Charging in...The plans to get a charger on a street near you.

Tesla superchargers at Langstone Technology Park. Image taken by James O'Toole

Tesla superchargers at Langstone Technology Park. Image taken by James O'Toole

It's quite clear that the future of motoring doesn't include an internal combustion engine (or ICE as it is known on the electric vehicle scene) and it's looking more and more likely that Electric vehicles will be the answer. 

This is all well and good, but there is a bit of a caveat. Charging. Currently, Electric vehicles are only an option for those of us with driveways and a healthy bank balance. Many Larger employers are helping by installing workplace chargers, which helps somewhat with the driveway issue, but it's still not a solution to solving the problem for the masses. 

Cue the news this week of a new government proposal addressing the charging problem.  The Transport Secretary, Chris Grayling, announced the proposal in which the government should assess whether new build homes and offices should have charging points installed as standard. Great! Do I need to buy a new house as well as a new car? Not quite. The proposal also includes plans to install new street lamps with integrated charge points on suitable residential streets. The aim is to make recharging easier than purchasing petrol or diesel. That is quite a task.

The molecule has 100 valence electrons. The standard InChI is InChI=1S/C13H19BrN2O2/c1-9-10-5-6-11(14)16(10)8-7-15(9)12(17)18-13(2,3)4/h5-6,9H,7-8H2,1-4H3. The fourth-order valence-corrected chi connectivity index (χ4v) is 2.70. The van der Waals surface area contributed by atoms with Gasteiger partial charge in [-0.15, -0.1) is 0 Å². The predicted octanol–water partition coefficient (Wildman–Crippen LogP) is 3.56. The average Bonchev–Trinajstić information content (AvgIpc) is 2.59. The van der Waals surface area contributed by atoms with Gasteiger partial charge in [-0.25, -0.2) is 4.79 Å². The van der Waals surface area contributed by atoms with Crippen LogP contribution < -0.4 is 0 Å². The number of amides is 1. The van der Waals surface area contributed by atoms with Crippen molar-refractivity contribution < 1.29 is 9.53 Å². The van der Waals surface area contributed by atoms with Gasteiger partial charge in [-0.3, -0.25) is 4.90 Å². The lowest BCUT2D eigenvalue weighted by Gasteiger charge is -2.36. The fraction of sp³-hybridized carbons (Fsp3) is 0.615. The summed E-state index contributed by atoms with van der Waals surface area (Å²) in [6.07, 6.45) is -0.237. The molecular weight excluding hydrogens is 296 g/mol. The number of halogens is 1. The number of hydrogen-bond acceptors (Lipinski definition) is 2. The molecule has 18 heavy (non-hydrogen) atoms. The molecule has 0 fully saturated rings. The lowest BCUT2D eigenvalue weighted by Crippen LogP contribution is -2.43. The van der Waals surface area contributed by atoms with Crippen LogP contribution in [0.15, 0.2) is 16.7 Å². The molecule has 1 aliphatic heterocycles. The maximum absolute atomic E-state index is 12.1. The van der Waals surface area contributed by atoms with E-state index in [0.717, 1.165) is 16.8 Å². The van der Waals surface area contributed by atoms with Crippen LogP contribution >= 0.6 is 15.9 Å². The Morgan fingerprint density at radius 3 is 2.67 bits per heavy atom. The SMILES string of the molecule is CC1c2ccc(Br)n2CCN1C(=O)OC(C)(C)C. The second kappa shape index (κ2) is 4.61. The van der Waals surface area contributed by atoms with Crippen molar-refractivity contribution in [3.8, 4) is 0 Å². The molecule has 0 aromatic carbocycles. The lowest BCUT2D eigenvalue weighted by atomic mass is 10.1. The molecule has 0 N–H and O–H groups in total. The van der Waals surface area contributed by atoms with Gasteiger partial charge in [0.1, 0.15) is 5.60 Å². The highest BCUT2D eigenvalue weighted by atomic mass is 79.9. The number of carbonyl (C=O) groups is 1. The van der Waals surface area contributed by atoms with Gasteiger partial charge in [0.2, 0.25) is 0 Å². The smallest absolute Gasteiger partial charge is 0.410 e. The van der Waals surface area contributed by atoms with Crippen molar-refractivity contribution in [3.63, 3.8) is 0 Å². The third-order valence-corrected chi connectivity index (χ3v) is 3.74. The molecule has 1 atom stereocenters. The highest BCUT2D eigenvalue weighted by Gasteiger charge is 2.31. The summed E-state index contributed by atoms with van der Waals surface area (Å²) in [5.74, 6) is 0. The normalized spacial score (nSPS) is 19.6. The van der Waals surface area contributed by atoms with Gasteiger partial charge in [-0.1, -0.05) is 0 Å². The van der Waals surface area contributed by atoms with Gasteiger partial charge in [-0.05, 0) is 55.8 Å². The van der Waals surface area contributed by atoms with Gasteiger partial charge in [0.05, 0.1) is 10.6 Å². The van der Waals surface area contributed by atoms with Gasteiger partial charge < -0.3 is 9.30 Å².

Clearly, something needs to be done, but is this the best solution?

Could the solution be to add fast chargers to fuel stations that already exist up and down the country? As technology moves on, and charge times get quicker, this would surely be the most viable option. One thing that isn't being mentioned is the cost.  Is the government going to run its own EV network and charge a reasonable rate per kWh? could we be seeing a privatisation nightmare? BP recently announced the takeover of Chargemaster, the UK's largest EV charging infrastructure, which signals their intent on being at the forefront of charging providers. Shell already own a major European charge network provider, New Motion, so I'm sure the rest will follow suit.

One thing for certain is that as the transition from fossil fuels to electricity increases, the government needs to replace the lost tax revenue. You probably won't need to buy a new house to charge your car either.